Just as you were coming around to the idea of getting compression socks, you hear something chilling. Apparently, someone’s great aunt Sally fell asleep with the compression socks on and almost lost her foot!
Now you’re thinking, is a little swelling really so bad? I mean, if the alternative is losing a foot, I can learn to live with my cankles.
Don’t get me wrong, I respect great aunt Sally, but her near amputation experience isn’t as common as many would have you believe.
Compression socks are used widely by all sorts of people. They wouldn’t be so popular with athletes if the risks were so high.
Our aim is to walk you through the proper use of compression socks. Let’s start by taking a look at how these stockings (socks) help your blood circulation.
How do compression socks work?
Sometimes, your veins need a little help getting blood back to the heart. Usually, this help comes by the calf muscle acting as a small pump. As you walk and move about, muscle contractions help to keep the blood moving up toward the heart. While this is great for healthy kids who can’t stay still for more than 10 minutes, many adults sit all day and the muscle doesn’t get to do its job.
By wearing compression socks, you are providing a small amount of external pressure which helps the valves in your veins work to keep the blood flowing up to your heart. Then the valves in your veins, which keep the blood from pooling in your feet, are able to work more effectively.
These stockings are designed to be tightest around the ankles, with the pressure easing upward toward the knees. Your physician will recommend the pressure specifications of the stockings you should use. This will be written as mm Hg (millimeter of mercury). When worn properly, the compression socks prevent blood from pooling and leaking into the adjacent tissue which causes edema, or swelling.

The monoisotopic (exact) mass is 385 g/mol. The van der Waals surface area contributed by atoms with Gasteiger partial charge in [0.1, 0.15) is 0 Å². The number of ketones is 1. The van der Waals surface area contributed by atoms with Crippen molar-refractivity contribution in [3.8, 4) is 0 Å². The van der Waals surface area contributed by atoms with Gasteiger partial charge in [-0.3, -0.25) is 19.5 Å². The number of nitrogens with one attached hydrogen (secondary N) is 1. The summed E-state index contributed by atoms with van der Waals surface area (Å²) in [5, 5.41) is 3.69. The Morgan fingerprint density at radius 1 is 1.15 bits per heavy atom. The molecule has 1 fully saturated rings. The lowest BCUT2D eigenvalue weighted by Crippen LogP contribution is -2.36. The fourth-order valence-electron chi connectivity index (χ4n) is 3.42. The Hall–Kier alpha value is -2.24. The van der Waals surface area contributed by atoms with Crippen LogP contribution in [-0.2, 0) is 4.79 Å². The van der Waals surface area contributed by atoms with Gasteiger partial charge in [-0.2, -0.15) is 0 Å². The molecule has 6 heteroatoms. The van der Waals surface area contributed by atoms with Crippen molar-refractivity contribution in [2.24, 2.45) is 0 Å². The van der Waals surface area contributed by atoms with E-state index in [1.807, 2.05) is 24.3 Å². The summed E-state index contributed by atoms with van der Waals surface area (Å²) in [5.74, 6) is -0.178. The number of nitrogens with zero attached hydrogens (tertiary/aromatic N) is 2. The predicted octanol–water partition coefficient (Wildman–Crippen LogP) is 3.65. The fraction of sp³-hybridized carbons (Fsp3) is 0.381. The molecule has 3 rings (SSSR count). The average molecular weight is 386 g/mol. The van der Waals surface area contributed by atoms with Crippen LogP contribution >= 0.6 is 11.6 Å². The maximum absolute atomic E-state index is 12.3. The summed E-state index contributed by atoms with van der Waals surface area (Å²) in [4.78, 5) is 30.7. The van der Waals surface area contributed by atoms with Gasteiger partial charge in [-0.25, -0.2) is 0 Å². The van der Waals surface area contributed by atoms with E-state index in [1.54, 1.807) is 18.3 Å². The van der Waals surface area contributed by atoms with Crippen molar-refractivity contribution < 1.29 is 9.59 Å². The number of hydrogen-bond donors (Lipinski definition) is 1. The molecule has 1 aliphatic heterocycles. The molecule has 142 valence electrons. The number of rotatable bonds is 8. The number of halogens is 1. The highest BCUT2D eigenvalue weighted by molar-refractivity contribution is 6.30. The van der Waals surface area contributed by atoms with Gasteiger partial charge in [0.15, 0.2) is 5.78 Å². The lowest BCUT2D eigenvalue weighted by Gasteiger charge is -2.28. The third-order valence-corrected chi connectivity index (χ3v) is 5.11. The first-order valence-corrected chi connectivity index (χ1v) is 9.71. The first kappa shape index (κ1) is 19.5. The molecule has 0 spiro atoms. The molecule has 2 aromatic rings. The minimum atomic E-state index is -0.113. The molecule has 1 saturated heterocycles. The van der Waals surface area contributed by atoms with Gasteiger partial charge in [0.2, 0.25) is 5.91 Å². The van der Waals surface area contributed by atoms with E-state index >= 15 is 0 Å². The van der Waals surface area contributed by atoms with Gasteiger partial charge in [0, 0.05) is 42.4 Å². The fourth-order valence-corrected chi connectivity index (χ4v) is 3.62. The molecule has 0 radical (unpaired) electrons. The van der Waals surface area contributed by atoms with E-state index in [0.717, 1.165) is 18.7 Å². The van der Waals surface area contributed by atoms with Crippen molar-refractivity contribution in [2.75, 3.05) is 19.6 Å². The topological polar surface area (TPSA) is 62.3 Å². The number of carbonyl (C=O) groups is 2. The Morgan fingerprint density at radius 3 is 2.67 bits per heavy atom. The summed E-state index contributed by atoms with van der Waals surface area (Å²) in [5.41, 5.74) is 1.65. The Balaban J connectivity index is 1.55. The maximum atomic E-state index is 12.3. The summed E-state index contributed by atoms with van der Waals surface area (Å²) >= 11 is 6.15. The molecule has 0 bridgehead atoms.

Are compression socks for you?
It has been scientifically proven that more people benefit from compression socks than those who don’t. That said, it is always important to understand your body before using any medical-grade products.
For instance, if you experience swelling in your feet, the best thing to do is to first consult a physician and find the cause of your edema. In some cases, you may be diagnosed with another underlying condition that could render the compression socks ineffective. If that isn’t the case, then your physician can confirm the type of compression that suits you best.
Who should wear compression socks?
- Do you sit all day?
- Do you stand all day?
- Are you going on a long flight?
- Are you seeking relief from painful varicose veins?
- Do you suffer from edema frequently?
- After an exercise session, are your legs tired and achy long after your work out?